Disease can lead to major declines in wildlife populations. Yet after population decline, there is often recovery but what are the long term genetic consequences of this process? In this blog post, Don McKnight from James Cook University in Australia gives us a behind the scenes take on a paper that he led exploring the genetic consequences of frog populations rebounding from chytrid fungus outbreaks. Nice to hear a ‘good news’ story about chytrid for a change! Read the full paper here: https://onlinelibrary.wiley.com/doi/full/10.1111/mec.15108
- What led to your interest in this topic / what was the motivation for this study?
I have always loved reptiles and amphibians, and the loss of amphibians due to chytridiomycosis is extremely concerning. So, I was interested both in studying the long-term consequences of the disease and in contributing to amphibian conservation efforts, but I was especially excited by this system, because populations here are actually recovering from the outbreak. Chytrid papers are often very bleak and depressing, so to have a system where the frogs are rebounding is fantastic. It is really exciting to be able to write papers about recoveries instead of declines, and studying these recovered populations can shed a lot of light on how populations respond to diseases and what factors allow them to recover.
- What difficulties did you run into along the way?
The field work was challenging. I love being in the field, but the waterfall frog earned its name, and we had to climb quite a few falls to get the samples, especially since our sampling design required us to collect samples from really remote sections of the streams.
The biggest difficulty, however, was a lack of pre-decline samples. Ideally, we would have compared samples that were collected before the decline with the samples we collected after the decline, but the only pre-decline samples we could find were in formalin, and, despite a lot of effort, we couldn’t get enough usable DNA out of them. They were just too degraded. That meant that we had to use our post-decline data to infer what changes were caused by the outbreak, and that’s a much more challenging proposition.
- What is the biggest or most surprising finding from this study?
The biggest finding is that, if you want to retain genetic diversity, it is important to have large sections of high-quality habitat in areas that aren’t ideal for the disease. We’ve always assumed that these refugia were important for frogs in the wet tropics, but no one had previously explored how their habitat quality influences population genetics. Thus, our result isn’t necessarily surprising, but it’s not a result that previous studies have really highlighted or documented in this way, so it’s useful to actually have the data to support the genetic benefits of having large refuge populations and conserving habitat for those populations.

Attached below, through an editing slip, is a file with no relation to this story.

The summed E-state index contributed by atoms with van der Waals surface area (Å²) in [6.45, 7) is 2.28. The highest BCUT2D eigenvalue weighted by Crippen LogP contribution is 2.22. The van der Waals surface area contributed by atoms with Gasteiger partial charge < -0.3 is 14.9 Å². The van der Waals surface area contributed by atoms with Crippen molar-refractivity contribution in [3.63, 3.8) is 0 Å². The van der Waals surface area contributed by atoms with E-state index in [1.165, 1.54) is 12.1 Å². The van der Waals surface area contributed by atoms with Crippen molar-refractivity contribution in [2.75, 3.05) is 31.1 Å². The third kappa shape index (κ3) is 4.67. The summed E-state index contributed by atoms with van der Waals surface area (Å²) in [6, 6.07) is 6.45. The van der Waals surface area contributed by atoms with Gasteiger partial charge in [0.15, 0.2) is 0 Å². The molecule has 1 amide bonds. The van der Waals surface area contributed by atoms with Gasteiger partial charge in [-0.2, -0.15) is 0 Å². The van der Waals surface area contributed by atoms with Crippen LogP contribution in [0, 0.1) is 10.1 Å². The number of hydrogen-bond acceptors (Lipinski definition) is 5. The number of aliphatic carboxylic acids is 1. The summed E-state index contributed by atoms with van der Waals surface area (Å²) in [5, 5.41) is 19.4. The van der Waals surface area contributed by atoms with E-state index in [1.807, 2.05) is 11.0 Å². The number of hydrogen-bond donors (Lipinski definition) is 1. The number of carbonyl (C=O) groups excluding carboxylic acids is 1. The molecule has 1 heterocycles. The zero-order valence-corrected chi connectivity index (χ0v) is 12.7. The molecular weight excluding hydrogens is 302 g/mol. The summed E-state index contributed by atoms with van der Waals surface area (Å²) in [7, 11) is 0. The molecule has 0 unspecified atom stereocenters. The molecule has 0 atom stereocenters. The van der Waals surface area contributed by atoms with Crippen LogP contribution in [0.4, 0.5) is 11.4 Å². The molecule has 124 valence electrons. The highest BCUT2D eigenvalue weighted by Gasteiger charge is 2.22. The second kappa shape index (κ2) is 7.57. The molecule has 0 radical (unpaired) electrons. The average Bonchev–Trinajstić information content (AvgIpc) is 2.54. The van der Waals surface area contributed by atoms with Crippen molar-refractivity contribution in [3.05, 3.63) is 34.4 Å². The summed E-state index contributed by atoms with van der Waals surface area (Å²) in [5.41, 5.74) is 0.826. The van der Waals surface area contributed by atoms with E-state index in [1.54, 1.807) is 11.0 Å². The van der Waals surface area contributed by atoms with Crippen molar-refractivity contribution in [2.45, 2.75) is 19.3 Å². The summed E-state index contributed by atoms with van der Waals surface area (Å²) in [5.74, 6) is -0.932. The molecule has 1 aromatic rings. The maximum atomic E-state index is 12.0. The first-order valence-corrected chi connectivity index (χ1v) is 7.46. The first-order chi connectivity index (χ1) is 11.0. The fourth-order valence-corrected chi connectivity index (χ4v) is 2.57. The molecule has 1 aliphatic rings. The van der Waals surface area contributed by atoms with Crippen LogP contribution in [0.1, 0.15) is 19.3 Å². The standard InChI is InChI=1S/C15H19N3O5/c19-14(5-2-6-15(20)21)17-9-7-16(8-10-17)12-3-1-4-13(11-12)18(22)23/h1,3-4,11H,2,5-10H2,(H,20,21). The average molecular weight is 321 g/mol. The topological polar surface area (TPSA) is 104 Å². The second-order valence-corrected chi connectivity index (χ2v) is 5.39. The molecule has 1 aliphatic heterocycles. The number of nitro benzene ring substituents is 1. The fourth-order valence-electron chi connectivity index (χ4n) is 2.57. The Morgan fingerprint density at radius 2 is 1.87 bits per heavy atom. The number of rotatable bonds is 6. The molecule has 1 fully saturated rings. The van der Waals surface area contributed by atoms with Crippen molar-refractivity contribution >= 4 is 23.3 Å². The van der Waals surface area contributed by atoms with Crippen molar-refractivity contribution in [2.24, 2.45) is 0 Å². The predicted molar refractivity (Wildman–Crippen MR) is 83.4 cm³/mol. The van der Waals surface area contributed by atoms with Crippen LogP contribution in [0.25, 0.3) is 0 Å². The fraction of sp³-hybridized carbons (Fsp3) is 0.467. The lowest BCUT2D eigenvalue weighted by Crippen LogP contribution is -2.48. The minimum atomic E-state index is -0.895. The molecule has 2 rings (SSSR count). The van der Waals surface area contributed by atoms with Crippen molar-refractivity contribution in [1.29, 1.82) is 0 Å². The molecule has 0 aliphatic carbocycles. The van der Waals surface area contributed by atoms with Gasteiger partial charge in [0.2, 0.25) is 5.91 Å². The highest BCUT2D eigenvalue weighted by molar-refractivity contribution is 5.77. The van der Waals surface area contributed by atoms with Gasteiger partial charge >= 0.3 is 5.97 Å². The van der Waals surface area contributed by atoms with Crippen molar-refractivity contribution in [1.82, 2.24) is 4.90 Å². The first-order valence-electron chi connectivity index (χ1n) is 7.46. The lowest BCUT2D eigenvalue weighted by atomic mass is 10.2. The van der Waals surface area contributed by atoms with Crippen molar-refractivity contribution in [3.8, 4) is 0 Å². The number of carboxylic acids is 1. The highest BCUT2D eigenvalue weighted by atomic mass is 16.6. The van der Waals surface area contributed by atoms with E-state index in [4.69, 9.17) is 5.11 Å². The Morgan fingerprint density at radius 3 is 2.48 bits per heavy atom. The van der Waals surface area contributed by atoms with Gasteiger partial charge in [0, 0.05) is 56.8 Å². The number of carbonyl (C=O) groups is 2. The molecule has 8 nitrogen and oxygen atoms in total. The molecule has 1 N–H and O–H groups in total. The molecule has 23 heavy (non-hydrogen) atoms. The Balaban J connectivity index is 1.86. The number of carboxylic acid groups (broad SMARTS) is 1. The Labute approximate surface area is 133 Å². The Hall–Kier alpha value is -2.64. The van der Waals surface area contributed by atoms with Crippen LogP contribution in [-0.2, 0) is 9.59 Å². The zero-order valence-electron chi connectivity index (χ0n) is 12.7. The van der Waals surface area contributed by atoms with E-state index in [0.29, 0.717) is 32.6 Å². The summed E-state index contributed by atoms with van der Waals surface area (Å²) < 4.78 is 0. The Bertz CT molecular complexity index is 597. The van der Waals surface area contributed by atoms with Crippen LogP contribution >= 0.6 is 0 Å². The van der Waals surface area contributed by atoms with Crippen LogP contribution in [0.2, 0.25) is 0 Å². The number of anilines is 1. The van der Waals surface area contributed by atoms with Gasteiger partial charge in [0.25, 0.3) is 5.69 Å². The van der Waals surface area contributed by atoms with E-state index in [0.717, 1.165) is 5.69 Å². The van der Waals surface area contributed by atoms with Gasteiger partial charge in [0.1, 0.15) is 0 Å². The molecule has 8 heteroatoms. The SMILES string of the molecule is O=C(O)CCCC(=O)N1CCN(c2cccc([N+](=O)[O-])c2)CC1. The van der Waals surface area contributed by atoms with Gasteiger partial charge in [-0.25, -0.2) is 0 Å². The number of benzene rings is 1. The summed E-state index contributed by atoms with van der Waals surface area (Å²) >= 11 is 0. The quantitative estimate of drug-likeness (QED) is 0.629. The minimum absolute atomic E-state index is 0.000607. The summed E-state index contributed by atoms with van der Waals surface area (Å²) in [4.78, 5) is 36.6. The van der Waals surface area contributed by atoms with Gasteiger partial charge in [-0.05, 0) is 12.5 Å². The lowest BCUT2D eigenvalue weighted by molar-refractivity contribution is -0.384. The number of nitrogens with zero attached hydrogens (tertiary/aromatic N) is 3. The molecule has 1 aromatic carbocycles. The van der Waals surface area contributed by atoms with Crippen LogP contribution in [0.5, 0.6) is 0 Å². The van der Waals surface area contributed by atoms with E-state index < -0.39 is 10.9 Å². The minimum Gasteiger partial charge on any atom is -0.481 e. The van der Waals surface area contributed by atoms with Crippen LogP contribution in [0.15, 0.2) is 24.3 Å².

- Moving forward, what are the next steps for this research?
We would like to expand both the number of species and populations that we are working with. Currently, we are examining the genetics of another species in this system, the Australian lacelid frog (Litoria dayi), that went through the same declines but has never recovered, and we want to compare its genetics with the species that have recovered. It would also be useful to replicate these studies over more populations and regions to see if the extent of refuge habitat available reliably predicts how much diversity a population retained during the disease outbreak.
- What would your message be for students about to start their first research projects in this topic?
I have two main pieces of advice. First, plan on everything taking longer than you think it will. Between the field work, laboratory work, and quality control filtering, there is a lot that has to happen before you can even begin analyses, and the analyses themselves are very time consuming.
Second, and most importantly, find knowledgeable mentors and a good group of people to work with. This type of research is very involved, and the learning curve starting out is pretty steep, so having good mentors to teach and support you is critical. I was fortunate to have great mentors and a fantastic group of people around me who really knew what they were doing and took the time to teach me, and that was vital for me as I started doing genetics research.
- What have you learned about science over the course of this project?
My background prior to this research was in ecology, rather than genetics. So, I personally learned a great deal about population genetics. More generally though, I think that there is a really nice melding of basic ecology and genetics that is often lacking. There are a lot of great ecologists who know very little about genetics, and conversely, a lot of great geneticists who lack a good ecology background, and I think that having both of those skill sets and knowledge bases is really useful and provides a much broader understanding of the system being studied.
Describe the significance of this research for the general scientific community in one sentence.
This research highlights the importance of habitat refugia in conserving disease-afflicted species.
Describe the significance of this research for your scientific community in one sentence.
This research is one of the first population genetics studies of populations that are recovering from a disease outbreak, and it advances our knowledge of that recovery process and the long-term genetic consequences of disease outbreaks.
McKnight, DT, Lal, MM, Bower, DS, Schwarzkopf, L, Alford, RA, Zenger, KR. The return of the frogs: The importance of habitat refugia in maintaining diversity during a disease outbreak. Mol Ecol. 2019; 28: 2731– 2745. https://doi.org/10.1111/mec.15108